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Shofar FTP Archive File: places/germany/press/reuters.082693

Archive/File: fascism reuters.082693
Last-modified: 1993/09/13

Date: Thu,  26 Aug 93 23:46 +0300
To: Ken McVay 

                         (c) Reuters News Service.
              May be reproduced in hard copy only with credit to
                            Reuters News Service.

Thursday 26-Aug-93 01:03 PM


    BONN (Reuter) - The German government said Thursday that
prosecutors and police must be given more powers to crack down
on spiralling neo-Nazi and left-wing violence.
    ``The roots of the violence must be dealt with,'' Interior
Minister Manfred Kanther said in expressing concern at rising
extremist outbursts which killed 25 people last year.
    He called for more surveillance powers for police, looser
rules on preventive detention and faster court handling of cases
involving political violence.
    Hostels for foreigners seeking asylum have been a favorite
target of rightist and neo-Nazi gangs, according to a report on
internal security in 1992 that Kanther released Thursday.
    Foreign workers, handicapped people, the homeless and Jewish
memorials -- 63 last year -- have also been attacked in
incidents that tarnished [GERMANY]'s image abroad.
    But Kanther said far-left violence, including attacks by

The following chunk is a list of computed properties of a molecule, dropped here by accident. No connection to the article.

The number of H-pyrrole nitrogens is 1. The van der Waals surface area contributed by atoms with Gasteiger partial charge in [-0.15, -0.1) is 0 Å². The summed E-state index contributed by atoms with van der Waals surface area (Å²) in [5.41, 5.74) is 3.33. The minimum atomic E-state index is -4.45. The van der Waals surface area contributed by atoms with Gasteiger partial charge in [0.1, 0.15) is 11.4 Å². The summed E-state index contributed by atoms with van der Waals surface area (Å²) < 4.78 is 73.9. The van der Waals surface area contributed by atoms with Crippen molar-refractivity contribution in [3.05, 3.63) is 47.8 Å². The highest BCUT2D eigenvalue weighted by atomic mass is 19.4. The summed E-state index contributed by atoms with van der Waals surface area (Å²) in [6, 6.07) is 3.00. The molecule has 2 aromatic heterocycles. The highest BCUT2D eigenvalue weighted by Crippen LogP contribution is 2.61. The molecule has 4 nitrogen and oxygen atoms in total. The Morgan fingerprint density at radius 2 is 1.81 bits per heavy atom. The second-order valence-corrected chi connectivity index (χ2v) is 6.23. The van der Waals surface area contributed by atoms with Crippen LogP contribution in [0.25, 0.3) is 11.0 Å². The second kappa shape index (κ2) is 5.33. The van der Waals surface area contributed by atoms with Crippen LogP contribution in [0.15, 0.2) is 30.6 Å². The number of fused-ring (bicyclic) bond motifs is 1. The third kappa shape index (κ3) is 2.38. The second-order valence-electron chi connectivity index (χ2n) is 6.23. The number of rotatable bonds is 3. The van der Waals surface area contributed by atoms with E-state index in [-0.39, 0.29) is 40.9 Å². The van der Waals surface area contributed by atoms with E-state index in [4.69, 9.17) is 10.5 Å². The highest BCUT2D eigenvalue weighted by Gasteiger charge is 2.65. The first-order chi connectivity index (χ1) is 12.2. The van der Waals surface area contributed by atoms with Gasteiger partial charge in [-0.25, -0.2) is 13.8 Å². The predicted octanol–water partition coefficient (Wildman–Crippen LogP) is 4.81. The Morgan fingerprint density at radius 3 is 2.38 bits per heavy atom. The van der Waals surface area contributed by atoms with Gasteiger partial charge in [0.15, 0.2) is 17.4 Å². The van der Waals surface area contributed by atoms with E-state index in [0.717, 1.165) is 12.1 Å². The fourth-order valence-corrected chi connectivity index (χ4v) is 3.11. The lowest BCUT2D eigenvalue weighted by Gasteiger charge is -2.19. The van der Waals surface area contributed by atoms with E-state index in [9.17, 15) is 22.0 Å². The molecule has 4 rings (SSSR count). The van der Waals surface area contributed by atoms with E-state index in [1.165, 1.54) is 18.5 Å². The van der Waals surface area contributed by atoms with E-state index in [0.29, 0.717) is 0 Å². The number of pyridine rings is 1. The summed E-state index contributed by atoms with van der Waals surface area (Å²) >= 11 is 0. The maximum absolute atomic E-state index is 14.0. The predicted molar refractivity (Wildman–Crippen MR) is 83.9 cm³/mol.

anarchists on neo-Nazis, was also increasing and the number of
organised leftists rose by 2,000 to 28,000 last year.
    Kanther, presenting the internal security agency's annual
report, told reporters that the number of known right-wing
extremists rose by 3,000 to 42,700, including 6,400 militants.
    Those figures excluded the reformed PDS, the ex-East German
communists, on the left and the Republicans party on the right.
    There were 2,584 acts of violence by mostly young right-wing
extremists last year, up 74 percent from 1991, and 90 percent of
them were aimed against foreigners.
    Seventeen people died in the rightist attacks, one in
leftist violence and another seven in clashes between foreign
political extremists living in Germany.
    More than a thousand rightist attacks were reported in the
first six months this year, including the arson deaths of five
Turks in Solingen in May, Kanther said.
    The government banned four neo-Nazi groups last year, but
the number of right-wing extremist or neo-Nazi organizations
still rose by six to 82.

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